5. I will post my thoughts about Unforgettable later, because honestly, I’m still slogging my way through re-watching it. It is bonkers, but ugh. i am trying to make this more interactive, so this week I’ve chosen Netflix as the streaming service and made a list of suggestions for viewing. People can (hopefully) find something to vote for on the list or add their own suggestions. I don’t care if the movie is “good” or “bad,” just looking for something fun to watch. Based on the number of responses (If there are responses) and/or votes, I’ll announce the official movie of the week by midday Friday. We can plan on having watched the movie by Tuesday (?). Again, open to suggestions on the date. Here’s my list. Some of these films are good, some are junk that is fun to poke fun at, some have been covered on HDTGM. This list is in no way comprehensive. if I was to make an official, “serious” pick, it would be The Wicker Man (original 70s version). That film is a trip. If you liked Midsommar, this film is worth checking out. Here’s the rest: 2012 Bad Boys spider Man 3(HDTGM episode) Goldeneye Indiana Jones and the Kingdom the Crystal Skull Bad Boys 2 Wild Wild West (HDTGM episode) Ghostrider Popeye Jupiter Ascending(I believe this is an HDTGM episode) Tomorrow Never Dies Tremors Free Fire Charlie’s Angels Charlie’s Angels: Full Throttle John Carter Godzilla (HDTGM episode) Monty Python and the Holy Grail (OR The Life of Brian)
  6. You guys, my waking thoughts this morning were about Dr. Giggles, a slasher film from the early 90s starring the dude from L.A. Law (he was also the bad guy in Darkman). I have a weirdly burning desire to watch it battling with a more rational desire not to. I have not seen or thought about this movie in almost 30 years (since it played on HBO nonstop when I was a teenager). I think I’ve officially become mentally unglued.
  7. Just bumping this because I’m planning on talking about this tomorrow. Hopefully I’m not the only one who will have watched it, because it’s fucking Looney Tunes (except there’s no basketball. Or cartoon characters).
  8. GrahamS.

    236 - THE GREAT WALL (Live)

    I mean, that’s how I shoot arrows in public. It’s natural selection, man. You got a problem with that?
  9. GrahamS.

    236 - THE GREAT WALL (Live)

    I won’t lie: I like that. Fuck easily pinned-down accents!!!
  10. Further information about my playlist—it started as a playlist for my brother’s 40th birthday (that’s why there are so many songs from 1979 if you look at the playlist in chronological order. It kind of plays as the greatest hits/songs we liked throughout the decades as well). Then—during the past few months, I just decided to pour my entire album collection into it. I’m glad I did it because it has helped me get through the quarantine. Since I started adding entire albums after awhile—and didn’t bother editing out the tracks I didn’t like because I’m lazy—there’s definitely skippable stuff here but on the other hand, if there are artists you like, you will find entire albums instead of singles, usually. I recommend listening to it on random, but it’s kinda a choose-your-own-adventure playlist so have fun!
  11. GrahamS.

    236 - THE GREAT WALL (Live)

    “YEAH! Magnets, bitch!”—Jesse Pinkman, Breaking Bad (a quote I’ve always wanted to use! And this film would have been so much more awesome if Matt Damon had said it in his multi-flagged accent!) Honestly, I cant believe that line wasn’t referenced during the show. As for the movie, I saw the preview for this before it came out in the theater, so unfortunately the space dogs reveal was ruined. Although my reaction to the preview—when I saw the space dogs—was still “what the fuck?” On a positive note, I will say I liked the use of color in the film, except for the building in the finale (was it a temple??) that was SO rainbow-colored that it looked like My Little Pony threw up in Rainbow Brite’s house. I think I know why the army wasn’t using it’s gun powder all the time: the public must have been huffing it if they had to spend time in places like this. The army sold the gun powder to the public to make a profit so they could pay for their drum troupe (which were awesome, but were they PRACTICAL in a battle against space dogs?). Speaking of that black powder, wasn’t there a sequence where they shot a bomb right next to Matt Damon to save him from the Tao Tai? Wasn’t he so close to the blast that he should have been dead but miraculously survived? Just checking. The CGI was laughably terrible at several points. During most of the battle scenes, I laughed out loud at how generic it was. Unlike Jason, I felt like I was watching this movie on fast forward. I don’t think I’ve ever seen a film set up SO MANY conflicts just to blow past them a couple of minutes later!!!! This happened too often to mentally keep track of each time, but it seemed every scene was a set up to a conflict that was resolved by the next scene—or even occasionally in the same scene! One example is how Matt Damon is about to be executed for stealing the black powder, then a couple of minutes later he’s back in action. Perhaps because of the aliens, This film REALLY reminded me of Live. Die. Repeat. (AKA The Edge of Tomorrow). I would have loved it if Matt Damon had been stuck in a time loop and every time he reset, he had a different accent.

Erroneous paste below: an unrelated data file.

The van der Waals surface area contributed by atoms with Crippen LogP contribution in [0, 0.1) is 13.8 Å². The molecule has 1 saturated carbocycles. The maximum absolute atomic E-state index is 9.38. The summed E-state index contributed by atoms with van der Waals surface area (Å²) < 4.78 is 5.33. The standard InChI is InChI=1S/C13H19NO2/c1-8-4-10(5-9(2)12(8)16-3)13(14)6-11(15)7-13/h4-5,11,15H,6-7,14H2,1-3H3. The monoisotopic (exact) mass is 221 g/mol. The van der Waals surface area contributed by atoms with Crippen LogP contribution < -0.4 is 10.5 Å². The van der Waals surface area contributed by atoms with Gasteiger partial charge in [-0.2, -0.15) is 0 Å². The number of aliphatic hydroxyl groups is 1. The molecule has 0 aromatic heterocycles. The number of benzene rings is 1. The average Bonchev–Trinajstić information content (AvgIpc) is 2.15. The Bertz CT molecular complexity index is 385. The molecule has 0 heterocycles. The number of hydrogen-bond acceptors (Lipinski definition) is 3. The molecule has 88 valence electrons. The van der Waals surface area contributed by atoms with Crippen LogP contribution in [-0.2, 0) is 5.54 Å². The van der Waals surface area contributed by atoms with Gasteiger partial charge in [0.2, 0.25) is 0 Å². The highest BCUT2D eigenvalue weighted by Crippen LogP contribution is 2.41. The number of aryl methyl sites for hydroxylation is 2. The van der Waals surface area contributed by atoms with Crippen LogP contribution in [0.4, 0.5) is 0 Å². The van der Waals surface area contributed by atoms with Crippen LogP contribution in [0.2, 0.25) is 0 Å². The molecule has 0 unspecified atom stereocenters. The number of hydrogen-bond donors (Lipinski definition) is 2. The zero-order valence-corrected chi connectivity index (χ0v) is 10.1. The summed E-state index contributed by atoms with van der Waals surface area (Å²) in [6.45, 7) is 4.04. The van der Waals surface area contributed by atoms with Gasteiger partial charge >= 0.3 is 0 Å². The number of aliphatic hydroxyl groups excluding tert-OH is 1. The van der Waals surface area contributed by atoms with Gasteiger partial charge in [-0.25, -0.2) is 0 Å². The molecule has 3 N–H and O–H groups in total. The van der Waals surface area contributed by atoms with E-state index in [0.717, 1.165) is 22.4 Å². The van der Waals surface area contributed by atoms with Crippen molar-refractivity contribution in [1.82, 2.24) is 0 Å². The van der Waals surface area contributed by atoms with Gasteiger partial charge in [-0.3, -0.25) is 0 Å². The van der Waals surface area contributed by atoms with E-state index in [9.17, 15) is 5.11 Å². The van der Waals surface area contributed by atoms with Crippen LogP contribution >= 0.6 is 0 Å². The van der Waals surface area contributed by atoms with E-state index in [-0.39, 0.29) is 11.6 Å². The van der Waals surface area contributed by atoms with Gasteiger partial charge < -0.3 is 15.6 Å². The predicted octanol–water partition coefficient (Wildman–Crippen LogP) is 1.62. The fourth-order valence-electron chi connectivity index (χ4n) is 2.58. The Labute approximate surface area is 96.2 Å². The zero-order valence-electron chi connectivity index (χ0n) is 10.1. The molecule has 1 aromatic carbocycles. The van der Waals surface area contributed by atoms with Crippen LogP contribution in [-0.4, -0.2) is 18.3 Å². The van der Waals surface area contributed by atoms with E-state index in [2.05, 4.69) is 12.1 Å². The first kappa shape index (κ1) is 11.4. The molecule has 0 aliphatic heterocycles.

12. Ok, Omaxem just sent me some advice on how to post the playlist. Let’s see if this works! https://open.spotify.com/playlist/1t91V560Ew3w9kBhhRU0hd?si=ikwXwN4ISkCRUF4y9vRVlA
  13. GrahamS.

    Episode 235.5 - Prequel to Episode 236

    Taking it day by day. My dad may/may not be sick but he seems to gradually improving from where he was last week, which is good. I’m Watching plenty of movie/tv, playing videogames, listening to podcasts/music. should be reading more but don’t seem to have the attention span for it right now.I’m working into it. Honestly, I’m not a die-hard stoner, but I’ve smoked up a fair amount.
  14. I’ve never been able to successfully post anything on here from my Spotify playlists. I don’t know if it’s not allowed, or if there’s some technique I don’t know about, or what. Having said that , I do have a playlist on Spotify that has the entire collection of music I like from the sixties through now. It’s not a mix, it’s a collection that you can make into mix if you play it on random. There’s over 300 hours of 5,000+ songs, from classic to new funk, pop, hip hop, r&b, folk, grunge, etc. I didn’t censor stuff that I like, so there may be material—like Fleet Foxes—that people might find horribly offensive. Just skip over it and there are songs from other perspectives—like Eminem—to balance it out. The playlist is called the big 40 by justanotherwriter—us (that’s me)! Check it out if you want!